Editor’s Note: Law Week Colorado edits court opinion summaries for style and, when necessary, length.
The Colorado Supreme Court en banc reversed an order involving a suppression order.
According to the high court’s opinion, Thomas Mitchell was driving when a flat tire forced him to stop in the right-hand lane of traffic. While standing behind his car and removing items from his trunk, another driver, Eli White, struck him, pinning him between the two vehicles.
A blood sample consensually provided by White at the scene of the crash later revealed the presence of THC, the main psychoactive ingredient in marijuana, in an amount seven times that which under Colorado law, gives rise to a permissible inference that someone was driving under the influence of one or more drugs.
Prosecutors charged White with vehicular assault-DUI and careless driving resulting in bodily injury. In a pretrial motion, White sought to suppress the results of the blood test, arguing by the time officers requested a blood sample from him, his investigatory stop had turned into an arrest that wasn’t supported by probable cause.
The district court granted the motion, ruling when the officers collected the blood sample from White, they lacked any indicia of drug intoxication and already determined they had no more questions for him and the cause of the collision was his distraction from the road as he attempted to adjust the car’s climate control.
The district court found the officers’ continued detention of White for the purpose of getting his consent to provide a blood sample ran afoul of the Fourth Amendment. The court also believed White’s consent wasn’t sufficiently attenuated from what it viewed as his illegal arrest; it found the consent invalid.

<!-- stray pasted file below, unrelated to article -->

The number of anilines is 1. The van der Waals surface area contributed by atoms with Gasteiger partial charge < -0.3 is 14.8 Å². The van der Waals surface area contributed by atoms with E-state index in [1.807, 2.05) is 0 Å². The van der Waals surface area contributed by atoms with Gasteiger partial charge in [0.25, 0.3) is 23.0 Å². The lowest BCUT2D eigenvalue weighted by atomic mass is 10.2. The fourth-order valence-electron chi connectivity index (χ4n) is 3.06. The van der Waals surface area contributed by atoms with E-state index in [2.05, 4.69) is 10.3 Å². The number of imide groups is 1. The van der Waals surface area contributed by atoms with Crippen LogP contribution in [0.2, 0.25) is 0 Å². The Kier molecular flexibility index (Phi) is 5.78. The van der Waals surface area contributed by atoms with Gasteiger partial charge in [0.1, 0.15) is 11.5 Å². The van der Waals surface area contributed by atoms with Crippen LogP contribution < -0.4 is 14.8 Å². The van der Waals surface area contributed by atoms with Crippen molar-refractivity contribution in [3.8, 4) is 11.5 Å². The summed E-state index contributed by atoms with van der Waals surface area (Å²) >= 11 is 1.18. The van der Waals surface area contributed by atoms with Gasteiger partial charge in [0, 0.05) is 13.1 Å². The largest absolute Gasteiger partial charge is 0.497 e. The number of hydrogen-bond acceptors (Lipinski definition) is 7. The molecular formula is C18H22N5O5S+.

Prosecutors then brought this interlocutory appeal. The Colorado Supreme Court reversed the suppression order. The high court concluded the complex investigation into the collision was fluid and remained in progress when officers asked White if he would consent to providing a blood sample.
The Colorado Supreme Court acknowledged White was detained for an extended period before the officers collected the sample, but the officers asked White if he would consent to a blood draw much earlier than that, about 30 minutes into the investigation.
The high court further concluded there were substantial delays caused by White’s requests to consult his mother about the possibility of providing a blood sample, finding the officers accommodated White’s requests and allowed him to speak with his mom by phone and, once she arrived on scene, in person.
Under the circumstances present, the Colorado Supreme Court held the officers didn’t exceed the scope and character of the investigatory stop so as to transform it into an arrest. And because the officers didn’t unreasonably detain White, according to the high court, his consent to provide a blood sample wasn’t rendered invalid. The high court found the district court erred in suppressing the results of the blood test. The order was reversed and remanded for further proceedings.
Justice William Hood concurred in the judgment. Hood wrote he agreed with the majority’s judgment reversing the district court’s suppression order. Hood believed the majority unnecessarily waded into a fact-driven, and thus more questionable, analysis of the character and scope of an investigatory stop, contending the seizure at issue in the case was clearly supported by probable cause for careless driving resulting in bodily injury.